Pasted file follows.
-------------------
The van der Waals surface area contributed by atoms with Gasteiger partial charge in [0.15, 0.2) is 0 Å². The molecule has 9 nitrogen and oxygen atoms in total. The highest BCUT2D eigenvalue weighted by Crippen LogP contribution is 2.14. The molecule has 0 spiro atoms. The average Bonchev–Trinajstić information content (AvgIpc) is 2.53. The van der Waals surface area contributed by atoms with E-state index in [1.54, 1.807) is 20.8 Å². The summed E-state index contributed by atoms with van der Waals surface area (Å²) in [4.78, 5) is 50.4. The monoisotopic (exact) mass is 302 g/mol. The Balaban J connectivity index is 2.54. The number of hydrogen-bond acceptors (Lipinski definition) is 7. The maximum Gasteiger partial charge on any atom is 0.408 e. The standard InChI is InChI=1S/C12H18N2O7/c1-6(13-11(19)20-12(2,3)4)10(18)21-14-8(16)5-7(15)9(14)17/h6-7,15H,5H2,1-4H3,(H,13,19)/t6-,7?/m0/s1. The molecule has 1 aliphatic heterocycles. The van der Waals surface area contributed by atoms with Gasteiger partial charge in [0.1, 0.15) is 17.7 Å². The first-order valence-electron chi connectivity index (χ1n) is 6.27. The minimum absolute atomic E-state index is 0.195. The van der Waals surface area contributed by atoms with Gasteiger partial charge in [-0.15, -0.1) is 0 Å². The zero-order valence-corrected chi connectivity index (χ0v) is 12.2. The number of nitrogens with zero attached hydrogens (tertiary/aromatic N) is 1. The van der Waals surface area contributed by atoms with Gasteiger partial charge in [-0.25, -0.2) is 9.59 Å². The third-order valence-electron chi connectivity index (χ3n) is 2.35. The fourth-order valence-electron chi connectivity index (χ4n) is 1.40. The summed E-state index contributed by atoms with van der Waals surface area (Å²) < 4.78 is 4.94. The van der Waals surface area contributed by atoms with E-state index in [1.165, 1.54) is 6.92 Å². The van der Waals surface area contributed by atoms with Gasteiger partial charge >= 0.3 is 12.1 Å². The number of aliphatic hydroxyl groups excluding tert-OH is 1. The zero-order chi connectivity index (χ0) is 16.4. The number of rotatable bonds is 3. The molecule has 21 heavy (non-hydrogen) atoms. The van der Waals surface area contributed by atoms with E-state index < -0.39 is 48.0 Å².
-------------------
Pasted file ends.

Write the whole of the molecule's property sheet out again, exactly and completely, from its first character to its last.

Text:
The van der Waals surface area contributed by atoms with Gasteiger partial charge in [0.15, 0.2) is 0 Å². The molecule has 9 nitrogen and oxygen atoms in total. The highest BCUT2D eigenvalue weighted by Crippen LogP contribution is 2.14. The molecule has 0 spiro atoms. The average Bonchev–Trinajstić information content (AvgIpc) is 2.53. The van der Waals surface area contributed by atoms with E-state index in [1.54, 1.807) is 20.8 Å². The summed E-state index contributed by atoms with van der Waals surface area (Å²) in [4.78, 5) is 50.4. The monoisotopic (exact) mass is 302 g/mol. The Balaban J connectivity index is 2.54. The number of hydrogen-bond acceptors (Lipinski definition) is 7. The maximum Gasteiger partial charge on any atom is 0.408 e. The standard InChI is InChI=1S/C12H18N2O7/c1-6(13-11(19)20-12(2,3)4)10(18)21-14-8(16)5-7(15)9(14)17/h6-7,15H,5H2,1-4H3,(H,13,19)/t6-,7?/m0/s1. The molecule has 1 aliphatic heterocycles. The van der Waals surface area contributed by atoms with Gasteiger partial charge in [0.1, 0.15) is 17.7 Å². The first-order valence-electron chi connectivity index (χ1n) is 6.27. The minimum absolute atomic E-state index is 0.195. The van der Waals surface area contributed by atoms with Gasteiger partial charge in [-0.15, -0.1) is 0 Å². The zero-order valence-corrected chi connectivity index (χ0v) is 12.2. The number of nitrogens with zero attached hydrogens (tertiary/aromatic N) is 1. The van der Waals surface area contributed by atoms with Gasteiger partial charge in [-0.25, -0.2) is 9.59 Å². The third-order valence-electron chi connectivity index (χ3n) is 2.35. The fourth-order valence-electron chi connectivity index (χ4n) is 1.40. The summed E-state index contributed by atoms with van der Waals surface area (Å²) < 4.78 is 4.94. The van der Waals surface area contributed by atoms with E-state index in [1.165, 1.54) is 6.92 Å². The van der Waals surface area contributed by atoms with Gasteiger partial charge >= 0.3 is 12.1 Å². The number of aliphatic hydroxyl groups excluding tert-OH is 1. The zero-order chi connectivity index (χ0) is 16.4. The number of rotatable bonds is 3. The molecule has 21 heavy (non-hydrogen) atoms. The van der Waals surface area contributed by atoms with E-state index < -0.39 is 48.0 Å².